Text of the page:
Skip to main content
Article thumbnail
Location of Repository

Candidate entry, screening, and the political budget cycle

By Eric Le Borgne and Ben Lockwood


We investigate whether relevant private information about citizens’ competence in political office can be credibly revealed by their entry and campaign expenditure decisions, as opposed to choice of policy once in office. We find that this depends on whether voters and candidates have common or conflicting interests; only in the former case can entry be revealing in equilibrium. We apply these results to Rogoff’s (1990) model of the political budget cycle, allowing for candidate entry, as well as elections: as interests are common, low-ability candidates are screened out at the entry stage, and so there is no signaling via fiscal policy (i.e. no “political budget cycle”). In a variant of the Rogoff. model where citizens differ in honesty, rather than ability, interests are conflicting, and so the political budget cycle can persist in equilibrium

Topics: HC, JA
Publisher: University of Warwick, Department of Economics
Year: 2001
OAI identifier:

Suggested articles


  1. (2000a), Political Economy in Macroeconomics,
  2. (1993). Adverse Selection and Moral hazard in a Repeated Elections Model”,
  3. (1997). An Economic Model of Representative Democracy ”, doi
  4. (1997). Campaign Advertising and Voter Welfare”, mimeo, London School of Economics.
  5. (2000). Campaign Spending With Office-Seeking Politicians, Rational Voters, and Multiple Lobbies”, mimeo, London School of Economics. doi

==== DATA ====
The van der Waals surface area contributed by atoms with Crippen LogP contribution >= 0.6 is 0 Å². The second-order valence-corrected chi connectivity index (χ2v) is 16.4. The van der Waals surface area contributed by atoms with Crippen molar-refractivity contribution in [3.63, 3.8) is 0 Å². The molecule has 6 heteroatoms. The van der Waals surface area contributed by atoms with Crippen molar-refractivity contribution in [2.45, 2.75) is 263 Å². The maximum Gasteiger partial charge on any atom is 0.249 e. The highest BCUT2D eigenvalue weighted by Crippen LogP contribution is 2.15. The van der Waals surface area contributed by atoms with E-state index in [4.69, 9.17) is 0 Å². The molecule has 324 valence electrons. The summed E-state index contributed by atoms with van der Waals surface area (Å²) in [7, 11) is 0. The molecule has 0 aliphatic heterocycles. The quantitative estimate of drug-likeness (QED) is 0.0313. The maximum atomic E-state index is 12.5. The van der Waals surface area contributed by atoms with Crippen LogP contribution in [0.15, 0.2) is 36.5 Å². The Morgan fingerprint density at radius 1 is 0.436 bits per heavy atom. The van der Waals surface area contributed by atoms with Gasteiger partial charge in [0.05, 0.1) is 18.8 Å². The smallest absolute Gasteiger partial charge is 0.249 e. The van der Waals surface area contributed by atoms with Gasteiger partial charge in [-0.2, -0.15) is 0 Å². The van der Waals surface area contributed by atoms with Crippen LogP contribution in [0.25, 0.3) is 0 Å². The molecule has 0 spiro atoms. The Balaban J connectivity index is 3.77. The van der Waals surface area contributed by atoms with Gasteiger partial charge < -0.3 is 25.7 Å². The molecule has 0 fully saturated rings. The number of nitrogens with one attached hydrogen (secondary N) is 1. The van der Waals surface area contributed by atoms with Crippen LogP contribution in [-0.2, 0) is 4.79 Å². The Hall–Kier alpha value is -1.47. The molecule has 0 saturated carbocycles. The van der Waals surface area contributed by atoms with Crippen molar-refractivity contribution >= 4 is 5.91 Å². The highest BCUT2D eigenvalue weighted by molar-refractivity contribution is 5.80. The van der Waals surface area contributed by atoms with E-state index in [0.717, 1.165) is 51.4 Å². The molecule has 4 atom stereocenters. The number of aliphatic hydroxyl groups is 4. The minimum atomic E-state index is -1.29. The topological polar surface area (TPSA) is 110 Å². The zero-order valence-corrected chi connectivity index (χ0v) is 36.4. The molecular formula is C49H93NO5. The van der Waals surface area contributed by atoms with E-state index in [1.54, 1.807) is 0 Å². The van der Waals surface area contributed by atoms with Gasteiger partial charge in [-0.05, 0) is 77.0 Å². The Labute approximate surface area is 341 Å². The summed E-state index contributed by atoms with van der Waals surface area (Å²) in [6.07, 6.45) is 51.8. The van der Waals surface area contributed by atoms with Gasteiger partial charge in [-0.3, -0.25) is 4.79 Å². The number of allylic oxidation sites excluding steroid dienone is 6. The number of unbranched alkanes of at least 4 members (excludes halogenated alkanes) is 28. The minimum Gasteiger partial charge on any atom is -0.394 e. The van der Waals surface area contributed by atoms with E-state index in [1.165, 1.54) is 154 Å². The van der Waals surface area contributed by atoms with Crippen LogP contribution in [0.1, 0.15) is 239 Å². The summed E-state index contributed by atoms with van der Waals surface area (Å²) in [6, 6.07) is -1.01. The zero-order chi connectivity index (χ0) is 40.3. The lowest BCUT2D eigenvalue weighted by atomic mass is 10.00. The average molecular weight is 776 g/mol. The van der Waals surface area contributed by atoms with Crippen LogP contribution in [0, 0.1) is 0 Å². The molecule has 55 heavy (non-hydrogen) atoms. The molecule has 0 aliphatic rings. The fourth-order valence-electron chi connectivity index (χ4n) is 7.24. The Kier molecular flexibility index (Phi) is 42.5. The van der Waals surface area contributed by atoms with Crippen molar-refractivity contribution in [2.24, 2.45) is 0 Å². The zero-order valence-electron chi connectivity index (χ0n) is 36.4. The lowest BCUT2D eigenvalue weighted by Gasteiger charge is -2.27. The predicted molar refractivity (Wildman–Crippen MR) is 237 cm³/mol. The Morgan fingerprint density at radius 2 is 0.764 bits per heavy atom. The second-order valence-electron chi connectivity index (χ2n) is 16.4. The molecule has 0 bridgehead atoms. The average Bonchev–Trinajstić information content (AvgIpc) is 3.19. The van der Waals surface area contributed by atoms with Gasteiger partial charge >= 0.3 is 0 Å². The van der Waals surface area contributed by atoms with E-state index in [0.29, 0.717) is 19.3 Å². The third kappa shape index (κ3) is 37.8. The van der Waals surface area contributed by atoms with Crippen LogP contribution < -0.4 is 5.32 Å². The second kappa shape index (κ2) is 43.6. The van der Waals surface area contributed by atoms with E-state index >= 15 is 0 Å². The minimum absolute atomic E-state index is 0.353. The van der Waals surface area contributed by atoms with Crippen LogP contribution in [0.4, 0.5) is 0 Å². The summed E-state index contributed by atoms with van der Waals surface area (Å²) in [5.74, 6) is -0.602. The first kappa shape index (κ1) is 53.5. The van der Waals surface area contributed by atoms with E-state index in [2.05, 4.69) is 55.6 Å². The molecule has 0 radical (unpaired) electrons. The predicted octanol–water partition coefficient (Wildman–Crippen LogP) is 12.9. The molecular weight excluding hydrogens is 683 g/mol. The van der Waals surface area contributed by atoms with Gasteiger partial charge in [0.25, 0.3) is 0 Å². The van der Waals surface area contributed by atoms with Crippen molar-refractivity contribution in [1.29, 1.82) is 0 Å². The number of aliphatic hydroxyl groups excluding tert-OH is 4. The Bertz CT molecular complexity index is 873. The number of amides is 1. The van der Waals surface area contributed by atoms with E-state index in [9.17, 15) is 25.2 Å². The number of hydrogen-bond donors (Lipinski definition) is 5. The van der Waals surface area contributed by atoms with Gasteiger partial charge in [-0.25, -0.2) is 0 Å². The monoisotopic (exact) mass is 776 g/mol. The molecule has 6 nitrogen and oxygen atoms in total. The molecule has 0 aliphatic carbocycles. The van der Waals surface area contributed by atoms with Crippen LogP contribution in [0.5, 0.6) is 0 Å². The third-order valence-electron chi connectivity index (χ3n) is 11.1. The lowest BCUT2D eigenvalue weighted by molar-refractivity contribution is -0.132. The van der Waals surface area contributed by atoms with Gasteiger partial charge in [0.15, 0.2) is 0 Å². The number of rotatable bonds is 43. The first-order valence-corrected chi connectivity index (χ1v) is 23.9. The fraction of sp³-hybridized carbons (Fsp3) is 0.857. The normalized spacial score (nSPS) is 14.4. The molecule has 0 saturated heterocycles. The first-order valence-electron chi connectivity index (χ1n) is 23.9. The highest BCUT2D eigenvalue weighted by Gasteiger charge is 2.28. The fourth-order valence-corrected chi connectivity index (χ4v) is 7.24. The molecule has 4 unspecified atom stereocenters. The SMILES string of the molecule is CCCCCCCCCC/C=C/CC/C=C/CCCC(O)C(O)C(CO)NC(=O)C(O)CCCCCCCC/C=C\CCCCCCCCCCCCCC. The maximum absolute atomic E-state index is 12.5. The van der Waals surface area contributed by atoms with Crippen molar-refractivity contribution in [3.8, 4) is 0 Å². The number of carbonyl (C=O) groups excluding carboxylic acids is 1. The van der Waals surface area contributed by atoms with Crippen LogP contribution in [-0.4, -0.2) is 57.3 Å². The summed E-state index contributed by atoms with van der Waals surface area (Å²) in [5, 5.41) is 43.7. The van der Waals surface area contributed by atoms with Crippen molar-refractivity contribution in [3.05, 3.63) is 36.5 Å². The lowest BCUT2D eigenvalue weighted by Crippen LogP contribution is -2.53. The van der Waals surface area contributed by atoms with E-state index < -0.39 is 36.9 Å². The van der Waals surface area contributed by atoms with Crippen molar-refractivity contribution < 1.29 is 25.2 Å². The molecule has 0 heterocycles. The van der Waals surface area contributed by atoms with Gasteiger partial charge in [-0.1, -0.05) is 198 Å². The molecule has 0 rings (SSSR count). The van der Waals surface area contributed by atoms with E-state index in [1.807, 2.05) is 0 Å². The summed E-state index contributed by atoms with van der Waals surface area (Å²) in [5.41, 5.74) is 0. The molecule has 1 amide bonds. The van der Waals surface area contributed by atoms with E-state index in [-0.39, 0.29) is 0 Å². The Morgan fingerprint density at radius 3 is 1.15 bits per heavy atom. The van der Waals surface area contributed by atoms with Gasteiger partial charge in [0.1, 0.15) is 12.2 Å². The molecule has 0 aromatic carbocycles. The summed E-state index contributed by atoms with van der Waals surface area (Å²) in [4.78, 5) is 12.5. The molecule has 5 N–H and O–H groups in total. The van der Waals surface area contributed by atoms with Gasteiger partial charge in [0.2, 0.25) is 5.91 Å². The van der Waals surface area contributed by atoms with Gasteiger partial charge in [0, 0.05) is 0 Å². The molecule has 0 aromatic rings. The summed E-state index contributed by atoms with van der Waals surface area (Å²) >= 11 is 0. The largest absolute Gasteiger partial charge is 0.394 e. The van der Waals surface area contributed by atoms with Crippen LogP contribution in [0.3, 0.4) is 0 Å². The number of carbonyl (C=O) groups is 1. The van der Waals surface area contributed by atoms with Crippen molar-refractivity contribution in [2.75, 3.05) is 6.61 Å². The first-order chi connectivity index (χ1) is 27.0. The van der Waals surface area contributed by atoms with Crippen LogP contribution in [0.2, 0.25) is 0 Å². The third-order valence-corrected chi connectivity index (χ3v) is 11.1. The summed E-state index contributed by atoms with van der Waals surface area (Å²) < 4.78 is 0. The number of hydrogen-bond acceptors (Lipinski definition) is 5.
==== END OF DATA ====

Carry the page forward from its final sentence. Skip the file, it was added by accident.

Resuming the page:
6. (1985). Candidates, Parties, and Campaigns: Electoral Politics in America, Congressional Quarterly Press,
  7. (1997). Capital Account Liberalization as a Signal”, doi
  8. (1995). Does Electoral Accountability Affect Economic Policy Choices? Evidence From Gubernatorial Term Limits ”, doi
  9. (2001). Does Tax Competition Raise Voter Welfare?”, mimeo London School of Economics.
  10. (1993). Economic Policy, Economic Performance, doi
  11. (1989). Electoral Accountability and Incumbency”,
  12. (1990). Equilibrium Political Budget Cycles”, doi
  13. (1998). Government and Politics Of The United States, (second edition)
  14. (1986). Incumbent Performance and Electoral doi
  15. (1987). Interest Groups, Campaign Contributions, and Probabilistic Voting”, doi
  16. (1995). On the Form of Transfers to Special Interests”, doi
  17. (1991). Optimal Accommodation by Strong Policymakers Under Incomplete Information”, doi
  18. (1998). Optimal Retention in Agency Problems”, doi
  19. (2000). Political Economics: Explaining Economic Policy, doi
  20. (1986). Reputation in a Model of Monetary Policy with Incomplete Information”, J o u r n a lo fM o n e t a r yE c o n o m y doi
  21. (1987). Signaling games and Stable Equilibria”, doi
  22. (1986). Signalling in a Model of Monetary Policy with Incomplete Information”, doi
  23. (1998). Sources of Inefficiency in a Representative Democracy: A Dynamic Analysis”,
  24. (1991). The American Political Process, doi
  25. (1973). The Control of Politicians: an doi
  26. (1999). The Electoral Effects of Incumbent Wealth”, doi
  27. (2000). The Political Business Cycle After 25 Years”. Forthcoming in: doi
  28. (1995). War Politics: An Economic, Rational Voter Framework”,
  29. (2000). When are Plurality Rule Voting Games Dominance Solvable?”, mimeo doi
  30. (1998). When Does It Take a Nixon to Go to China?”,
  31. (1989). Why Democracies Produce Efficient Results”, doi

To submit an update or takedown request for this paper, please submit an Update/Correction/Removal Request.